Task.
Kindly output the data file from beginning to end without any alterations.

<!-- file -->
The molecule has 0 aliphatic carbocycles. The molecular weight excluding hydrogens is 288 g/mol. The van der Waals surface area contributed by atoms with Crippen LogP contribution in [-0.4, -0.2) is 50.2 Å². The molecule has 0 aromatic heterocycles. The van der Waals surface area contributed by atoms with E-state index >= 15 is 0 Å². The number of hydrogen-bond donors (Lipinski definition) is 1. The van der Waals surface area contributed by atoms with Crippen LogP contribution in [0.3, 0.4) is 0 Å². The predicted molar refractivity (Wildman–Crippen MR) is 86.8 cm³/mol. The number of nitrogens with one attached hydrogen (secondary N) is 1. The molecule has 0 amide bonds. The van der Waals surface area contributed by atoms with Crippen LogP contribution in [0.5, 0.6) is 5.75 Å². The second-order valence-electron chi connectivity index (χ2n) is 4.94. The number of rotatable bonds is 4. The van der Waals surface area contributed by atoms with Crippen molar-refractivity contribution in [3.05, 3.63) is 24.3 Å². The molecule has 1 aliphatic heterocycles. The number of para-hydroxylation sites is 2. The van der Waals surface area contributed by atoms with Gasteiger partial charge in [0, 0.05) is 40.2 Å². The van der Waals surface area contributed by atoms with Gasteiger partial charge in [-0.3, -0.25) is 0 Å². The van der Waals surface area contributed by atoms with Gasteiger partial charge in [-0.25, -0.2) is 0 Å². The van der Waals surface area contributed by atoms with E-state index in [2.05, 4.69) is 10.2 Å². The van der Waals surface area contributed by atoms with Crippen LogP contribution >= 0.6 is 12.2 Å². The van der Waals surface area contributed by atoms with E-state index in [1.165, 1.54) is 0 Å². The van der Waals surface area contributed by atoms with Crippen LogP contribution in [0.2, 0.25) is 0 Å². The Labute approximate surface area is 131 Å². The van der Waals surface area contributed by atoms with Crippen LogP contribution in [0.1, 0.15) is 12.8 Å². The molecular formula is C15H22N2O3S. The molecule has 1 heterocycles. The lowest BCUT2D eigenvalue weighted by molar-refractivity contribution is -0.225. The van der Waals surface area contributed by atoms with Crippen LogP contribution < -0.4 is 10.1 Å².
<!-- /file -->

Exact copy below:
The molecule has 0 aliphatic carbocycles. The molecular weight excluding hydrogens is 288 g/mol. The van der Waals surface area contributed by atoms with Crippen LogP contribution in [-0.4, -0.2) is 50.2 Å². The molecule has 0 aromatic heterocycles. The van der Waals surface area contributed by atoms with E-state index >= 15 is 0 Å². The number of hydrogen-bond donors (Lipinski definition) is 1. The van der Waals surface area contributed by atoms with Crippen LogP contribution in [0.3, 0.4) is 0 Å². The predicted molar refractivity (Wildman–Crippen MR) is 86.8 cm³/mol. The number of nitrogens with one attached hydrogen (secondary N) is 1. The molecule has 0 amide bonds. The van der Waals surface area contributed by atoms with Crippen LogP contribution in [0.5, 0.6) is 5.75 Å². The second-order valence-electron chi connectivity index (χ2n) is 4.94. The number of rotatable bonds is 4. The van der Waals surface area contributed by atoms with Crippen molar-refractivity contribution in [3.05, 3.63) is 24.3 Å². The molecule has 1 aliphatic heterocycles. The number of para-hydroxylation sites is 2. The van der Waals surface area contributed by atoms with Gasteiger partial charge in [0, 0.05) is 40.2 Å². The van der Waals surface area contributed by atoms with Gasteiger partial charge in [-0.3, -0.25) is 0 Å². The van der Waals surface area contributed by atoms with Gasteiger partial charge in [-0.25, -0.2) is 0 Å². The van der Waals surface area contributed by atoms with E-state index in [2.05, 4.69) is 10.2 Å². The van der Waals surface area contributed by atoms with Crippen LogP contribution >= 0.6 is 12.2 Å². The van der Waals surface area contributed by atoms with E-state index in [1.165, 1.54) is 0 Å². The van der Waals surface area contributed by atoms with Crippen LogP contribution in [0.2, 0.25) is 0 Å². The Labute approximate surface area is 131 Å². The van der Waals surface area contributed by atoms with Crippen LogP contribution in [0.1, 0.15) is 12.8 Å². The molecular formula is C15H22N2O3S. The molecule has 1 heterocycles. The lowest BCUT2D eigenvalue weighted by molar-refractivity contribution is -0.225. The van der Waals surface area contributed by atoms with Crippen LogP contribution < -0.4 is 10.1 Å².